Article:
Publication Date

December 1, 2008

Perspectives Section

AHA Annual Meeting

On May 29, 2008, 30 11th-grade students from the Bronx High School of Visual Arts and Valeria Mogilevich, a teaching artist from the Center for Urban Pedagogy (CUP), gathered at the Bronx Museum of the Arts for a day-long “charrette” on the history of the Grand Concourse, the four-and-a-half-mile long boulevard that stretches from 138th Street in the South Bronx to Mosholu Parkway in the north. A charrette is a participatory learning activity often used by architects and urban planners to involve stakeholders in a design project. The collaborative and visual process of the charrette suggests a dynamic way to engage young people in history.

The workshop was part of the Grand Concourse Centennial Project, initiated by the Bronx Museum of the Arts with the goal of raising awareness about the historical importance and present condition of the boulevard, which will be 100 years old in 2009.

Students began the day-long workshop with a guided bus tour of the Grand Concourse led by Peter Derrick, the head archivist at the Bronx Historical Society. The students learned that the Grand Concourse opened in 1909 and was designed by Louis Risse to resemble a Parisian boulevard. They learned that the completion of the Jerome Avenue elevated train in 1917 began a housing boom that allowed thousands of mostly Jewish and Italian families to escape crowded tenements in Manhattan. They saw some of the art deco apartment buildings that line the boulevard. Students also heard how by the end of the 1960s the population along the concourse changed to predominantly poorer African Americans and Puerto Ricans as the middle class left the neighborhood as a result of landlord neglect, bank disinvestment, and the lure of the newly opened Co-op City.
After recording what they had learned about local history through photographs and notes, the students delved into an the archive of newspaper articles compiled by Mogilevich. She wanted the students to be suspicious of the archive and to recognize the points of view that shaped the articles. She encouraged the students to reflect on and respond to the content by cutting and reassembling the texts, drawing pictures to accompany them, or writing new narratives. The product of the day’s activities is a thoughtful and provocative “zine” entitled Archive City: A Grand Concourse Scrapbook.

The Bronx High School for Visual Arts ( is a small high school open to all Bronx residents that specializes in providing an extensive four-year study of the visual arts taught by professional artists. The Center for Urban Pedagogy ( is a Brooklyn-based nonprofit organization that investigates the built environment by facilitating collaborations among advocates, architects, artists, city workers, educators, policy makers, residents and students.

In the spring of 2009, CUP and the Bronx High School for Visual Arts students will embark on the next round of their charrette at the museum. This time the students will be asked to build on their exploration of the past and envision the future of the Grand Concourse and surrounding area. The neighborhood is experiencing rapid change. In the spring of 2009 the New York Yankees will inaugurate a new $1.3 billion stadium a few blocks west of the Grand Concourse on what had been 22 acres of public parkland. The city-financed replacement parks are about two years behind schedule and critics of the stadium plan claim the community was left out of the planning process. The results of the charrette should be compelling.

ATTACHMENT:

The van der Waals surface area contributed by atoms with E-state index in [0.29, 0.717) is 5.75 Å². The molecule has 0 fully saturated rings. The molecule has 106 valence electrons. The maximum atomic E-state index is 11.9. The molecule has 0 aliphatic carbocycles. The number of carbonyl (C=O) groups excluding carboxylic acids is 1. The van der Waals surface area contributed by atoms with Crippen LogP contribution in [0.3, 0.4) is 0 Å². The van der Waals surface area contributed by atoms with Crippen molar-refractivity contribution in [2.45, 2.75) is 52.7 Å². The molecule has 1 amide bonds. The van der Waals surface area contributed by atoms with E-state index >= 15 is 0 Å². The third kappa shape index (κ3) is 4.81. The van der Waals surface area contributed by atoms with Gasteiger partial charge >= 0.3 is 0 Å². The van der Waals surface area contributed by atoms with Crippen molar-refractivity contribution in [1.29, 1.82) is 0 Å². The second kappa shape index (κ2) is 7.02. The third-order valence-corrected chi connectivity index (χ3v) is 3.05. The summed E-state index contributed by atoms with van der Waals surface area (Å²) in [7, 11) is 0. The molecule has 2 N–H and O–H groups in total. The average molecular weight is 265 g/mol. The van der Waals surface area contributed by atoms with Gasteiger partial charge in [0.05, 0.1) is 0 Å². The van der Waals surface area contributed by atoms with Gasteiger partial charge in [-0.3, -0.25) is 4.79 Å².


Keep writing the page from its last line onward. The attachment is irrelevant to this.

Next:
Visiting the Bronx

If you would like to explore Bronx history, a short subway ride will reveal some gems along the Grand Concourse.

Take the 2, 4, or 5 train to 149th Street/Grand Concourse and see the Ben and Bernarda Bryson Shahn WPA mural at the Bronx General Post Office. The 13-panel Resources of America (1939) celebrates the nobility of the American worker.

Walk half a block south to 450 Grand Concourse to visit the Longwood Arts Gallery at Hostos Community College/CUNY (718-518-6728, Longwood is the contemporary art center of the Bronx Council on the Arts with the mission of supporting artists—especially emerging artists from underrepresented groups—and their work.

Stop for a snack and cappuccino at Giovanni’s Restaurant/G Bar & Lounge at the corner of the Concourse and 150th before taking a cab to the Bronx Museum of the Arts at the Grand Concourse and 165th Street (1040 Grand Concourse, 718-681-6000, The museum, founded in 1971, is housed in a former synagogue. As the only fine art museum in the Bronx, it focuses on contemporary art by artists of African, Asian, and Latin American descent. As an institution it has a commitment to exhibit, preserve, and document the work of artists not typically represented within more traditional museum collections. Street Art, Street Life, an exhibit that examines the street as subject matter, venue, and source of inspiration for artists and photographers from the late 1950s to the present, will be on view until January 25.

After leaving the museum, walk two blocks north to the 167 St./Grand Concourse subway station to take the D or B train back to Manhattan. Before entering the subway, be sure to see one of the grandest of the art deco buildings on the boulevard—known as the “Fish Building” because of the aquarium-themed mosaic on its exterior—at 1150 Grand Concourse.

Pam Sporn, who teaches documentary film production at Fannie Lou Hamer Freedom High School in the Bronx, is an award-winning documentary filmmaker and teacher, whose work includes Cuban Roots/Bronx Stories and With a Stroke of the Chaveta. She is a member of the Local Arrangements Committee.